By Megan Erbacher
The Message assistant editor
Sts. Peter and Paul Parish in Petersburg, the only Catholic Church in Pike County, is celebrating 175 years of evangelization.
“I think (the parish) has been a positive witness to the people of Pike County,” pastor Father Frank Renner said. “The parish has made great strides in breaking down a lot of religious prejudices in the town and county. It has given an excellent witness to the person of Jesus Christ, whom we follow and emulate. Many Pike Countians and parishioners have wonderful memories of past dedicated pastors and parishioners.”
Bishop Joseph M. Siegel celebrated Mass Oct. 9 at Sts. Peter and Paul Parish to commemorate the monumental anniversary. Father Frank, as well as senior priests of the diocese Father Ray Brenner and Father Donald Dilger, concelebrated Mass with Bishop Siegel. Deacon Gary Keepes assisted during Mass, and Matt Miller, diocesan director of worship, served as Master of Ceremonies.
Following Mass, the celebration continued with a luncheon and open house in the parish hall.
During his homily, Bishop Siegel gave Sthanks and praise to God for the past 175 years in which Sts. Peter and Paul Parish has provided a community of worship, evangelization and service in Pike County. Looking back, Bishop Siegel said we’re reminded God works in and through ordinary people like us. Amid our daily lives, he said God gives us the graces we need to fulfill the vocation to which he is calling us.
Bishop Siegel told parishioners as they celebrate the anniversary, they have the opportunity to see where they are now and where God is leading them.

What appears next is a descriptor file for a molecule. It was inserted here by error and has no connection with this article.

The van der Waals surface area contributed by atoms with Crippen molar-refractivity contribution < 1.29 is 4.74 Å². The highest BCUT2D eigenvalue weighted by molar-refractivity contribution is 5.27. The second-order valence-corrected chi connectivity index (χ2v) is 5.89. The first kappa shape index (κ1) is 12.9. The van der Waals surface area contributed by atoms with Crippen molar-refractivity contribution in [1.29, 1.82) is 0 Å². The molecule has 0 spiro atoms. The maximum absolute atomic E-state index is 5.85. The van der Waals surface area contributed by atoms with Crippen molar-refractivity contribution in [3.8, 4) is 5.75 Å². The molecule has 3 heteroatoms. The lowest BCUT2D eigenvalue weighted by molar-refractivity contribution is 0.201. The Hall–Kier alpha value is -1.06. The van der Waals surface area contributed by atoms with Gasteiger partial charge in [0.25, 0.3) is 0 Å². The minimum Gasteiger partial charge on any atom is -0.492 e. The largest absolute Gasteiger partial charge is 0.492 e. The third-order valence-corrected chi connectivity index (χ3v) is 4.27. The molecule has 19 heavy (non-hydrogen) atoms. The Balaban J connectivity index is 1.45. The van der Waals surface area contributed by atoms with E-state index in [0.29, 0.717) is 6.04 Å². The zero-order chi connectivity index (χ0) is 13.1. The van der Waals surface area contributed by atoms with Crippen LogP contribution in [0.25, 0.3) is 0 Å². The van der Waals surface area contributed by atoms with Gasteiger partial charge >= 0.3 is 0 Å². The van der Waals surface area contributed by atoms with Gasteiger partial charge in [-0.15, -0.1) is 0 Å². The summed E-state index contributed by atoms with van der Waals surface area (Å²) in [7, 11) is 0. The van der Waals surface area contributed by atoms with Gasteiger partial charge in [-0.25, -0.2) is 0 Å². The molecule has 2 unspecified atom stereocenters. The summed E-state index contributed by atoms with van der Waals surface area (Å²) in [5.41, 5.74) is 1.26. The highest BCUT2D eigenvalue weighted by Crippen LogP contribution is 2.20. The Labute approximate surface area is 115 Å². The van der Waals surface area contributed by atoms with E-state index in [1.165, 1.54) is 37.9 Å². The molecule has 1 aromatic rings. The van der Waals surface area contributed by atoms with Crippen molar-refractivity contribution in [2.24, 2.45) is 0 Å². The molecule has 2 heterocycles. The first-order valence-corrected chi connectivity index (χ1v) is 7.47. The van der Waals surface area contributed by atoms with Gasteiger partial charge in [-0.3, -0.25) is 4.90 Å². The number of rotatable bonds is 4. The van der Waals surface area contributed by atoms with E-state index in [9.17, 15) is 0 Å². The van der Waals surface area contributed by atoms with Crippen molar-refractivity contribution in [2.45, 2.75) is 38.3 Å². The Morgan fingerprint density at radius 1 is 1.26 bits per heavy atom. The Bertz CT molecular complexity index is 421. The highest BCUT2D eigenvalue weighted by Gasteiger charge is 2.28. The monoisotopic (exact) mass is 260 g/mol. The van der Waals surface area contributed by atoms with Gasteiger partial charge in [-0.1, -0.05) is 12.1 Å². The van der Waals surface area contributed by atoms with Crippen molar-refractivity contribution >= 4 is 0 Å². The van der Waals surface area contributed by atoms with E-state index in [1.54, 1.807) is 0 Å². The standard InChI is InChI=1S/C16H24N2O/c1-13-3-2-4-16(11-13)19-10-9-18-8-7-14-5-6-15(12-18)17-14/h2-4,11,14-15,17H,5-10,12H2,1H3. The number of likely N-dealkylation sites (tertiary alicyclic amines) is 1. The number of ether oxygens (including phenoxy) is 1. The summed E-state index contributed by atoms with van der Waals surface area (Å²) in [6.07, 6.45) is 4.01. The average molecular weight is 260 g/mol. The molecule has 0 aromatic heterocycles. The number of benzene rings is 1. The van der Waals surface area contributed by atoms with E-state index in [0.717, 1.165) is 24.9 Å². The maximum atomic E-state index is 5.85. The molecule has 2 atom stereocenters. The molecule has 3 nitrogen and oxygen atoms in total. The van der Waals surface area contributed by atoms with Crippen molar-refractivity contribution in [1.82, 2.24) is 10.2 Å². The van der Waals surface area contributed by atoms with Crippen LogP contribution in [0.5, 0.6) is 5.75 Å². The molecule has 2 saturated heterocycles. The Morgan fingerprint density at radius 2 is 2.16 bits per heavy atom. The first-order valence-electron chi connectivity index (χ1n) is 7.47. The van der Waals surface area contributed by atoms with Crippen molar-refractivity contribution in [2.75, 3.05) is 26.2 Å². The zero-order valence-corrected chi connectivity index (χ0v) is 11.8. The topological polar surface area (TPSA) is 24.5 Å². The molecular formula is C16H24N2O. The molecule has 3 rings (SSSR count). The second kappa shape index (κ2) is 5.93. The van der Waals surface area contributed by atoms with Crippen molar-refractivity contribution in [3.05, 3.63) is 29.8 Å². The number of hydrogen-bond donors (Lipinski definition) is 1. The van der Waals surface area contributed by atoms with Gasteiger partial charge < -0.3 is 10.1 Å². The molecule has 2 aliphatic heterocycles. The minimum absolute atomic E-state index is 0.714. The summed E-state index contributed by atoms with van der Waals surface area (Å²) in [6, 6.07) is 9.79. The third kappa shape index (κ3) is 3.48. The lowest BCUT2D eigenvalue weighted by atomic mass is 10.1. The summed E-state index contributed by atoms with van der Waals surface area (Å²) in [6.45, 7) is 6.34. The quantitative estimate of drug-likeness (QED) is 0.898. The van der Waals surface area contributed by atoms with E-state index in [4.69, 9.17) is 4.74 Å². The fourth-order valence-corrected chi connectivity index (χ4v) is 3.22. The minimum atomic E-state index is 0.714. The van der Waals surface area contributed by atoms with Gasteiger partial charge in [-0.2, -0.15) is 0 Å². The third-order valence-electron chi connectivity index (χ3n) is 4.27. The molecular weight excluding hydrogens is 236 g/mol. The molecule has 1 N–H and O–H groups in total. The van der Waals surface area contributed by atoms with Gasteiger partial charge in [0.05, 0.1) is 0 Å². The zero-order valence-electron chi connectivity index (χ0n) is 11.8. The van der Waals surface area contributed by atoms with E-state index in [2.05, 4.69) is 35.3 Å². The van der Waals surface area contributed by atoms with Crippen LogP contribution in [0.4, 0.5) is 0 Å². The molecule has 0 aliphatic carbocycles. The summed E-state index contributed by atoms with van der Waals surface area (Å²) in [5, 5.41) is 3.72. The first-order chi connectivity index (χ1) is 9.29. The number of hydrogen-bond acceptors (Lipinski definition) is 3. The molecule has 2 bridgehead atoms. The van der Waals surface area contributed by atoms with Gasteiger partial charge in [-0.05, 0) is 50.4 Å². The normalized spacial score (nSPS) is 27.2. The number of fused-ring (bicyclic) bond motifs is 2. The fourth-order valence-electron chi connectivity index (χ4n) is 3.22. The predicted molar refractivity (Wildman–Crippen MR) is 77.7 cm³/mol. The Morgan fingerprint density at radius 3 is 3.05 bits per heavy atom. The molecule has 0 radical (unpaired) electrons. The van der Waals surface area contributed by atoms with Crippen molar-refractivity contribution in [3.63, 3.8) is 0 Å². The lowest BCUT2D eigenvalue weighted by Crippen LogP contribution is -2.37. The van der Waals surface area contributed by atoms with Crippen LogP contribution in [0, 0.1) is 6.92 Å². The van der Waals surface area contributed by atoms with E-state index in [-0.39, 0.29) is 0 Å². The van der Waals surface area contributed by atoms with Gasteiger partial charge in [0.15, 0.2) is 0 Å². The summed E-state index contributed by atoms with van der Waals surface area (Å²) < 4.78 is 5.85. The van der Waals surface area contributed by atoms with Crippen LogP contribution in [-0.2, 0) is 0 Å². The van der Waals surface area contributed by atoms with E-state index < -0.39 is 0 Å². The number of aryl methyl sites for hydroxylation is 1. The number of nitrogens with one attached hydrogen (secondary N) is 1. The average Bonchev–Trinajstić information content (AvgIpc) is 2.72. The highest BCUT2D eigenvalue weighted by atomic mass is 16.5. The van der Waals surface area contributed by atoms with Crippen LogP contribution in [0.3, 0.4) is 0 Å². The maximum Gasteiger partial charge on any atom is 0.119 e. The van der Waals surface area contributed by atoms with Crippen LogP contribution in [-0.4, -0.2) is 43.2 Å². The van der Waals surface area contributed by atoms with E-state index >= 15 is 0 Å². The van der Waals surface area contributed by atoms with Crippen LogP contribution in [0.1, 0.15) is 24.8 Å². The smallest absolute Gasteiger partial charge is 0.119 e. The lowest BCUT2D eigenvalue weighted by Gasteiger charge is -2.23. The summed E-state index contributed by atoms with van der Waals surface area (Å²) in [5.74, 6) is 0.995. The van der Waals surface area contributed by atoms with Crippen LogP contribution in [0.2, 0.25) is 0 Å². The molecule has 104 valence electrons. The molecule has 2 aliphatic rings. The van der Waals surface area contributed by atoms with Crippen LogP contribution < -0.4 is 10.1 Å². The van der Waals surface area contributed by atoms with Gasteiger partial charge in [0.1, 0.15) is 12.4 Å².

Sts. Peter and Paul, founded in 1847, is located in the West Deanery. Father Frank was named pastor of the parish, as well as Blessed Sacrament Parish in Oakland City, in July 2015. Since Father Michael Wolf, the first resident pastor, the parish has had 17 pastors. Deacon Don Haag also served as a Pastoral Life Coordinator.
Sts. Peter and Paul Parish has about 99 registered families with around 182 parishioners.
Father Frank explained, as he understands, there have been three churches in the parish’s 175-year history. He said the first church, a log cabin, was near where the Wabash and Erie Canal crossed the White River. The second church was near the train depot, Father Frank said, which flooded often and resulted in parishioners having to shovel mud out of the church. The third church is the current facility, built in 1924, on the corner of 8th and Sycamore streets in Petersburg.
Father Frank wants strangers to know that Sts. Peter and Paul is a welcoming parish.
“People here accept people for who they are without judging them,” he said. “We make newcomers feel welcome here. Parishioners treat others as they want to be treated.”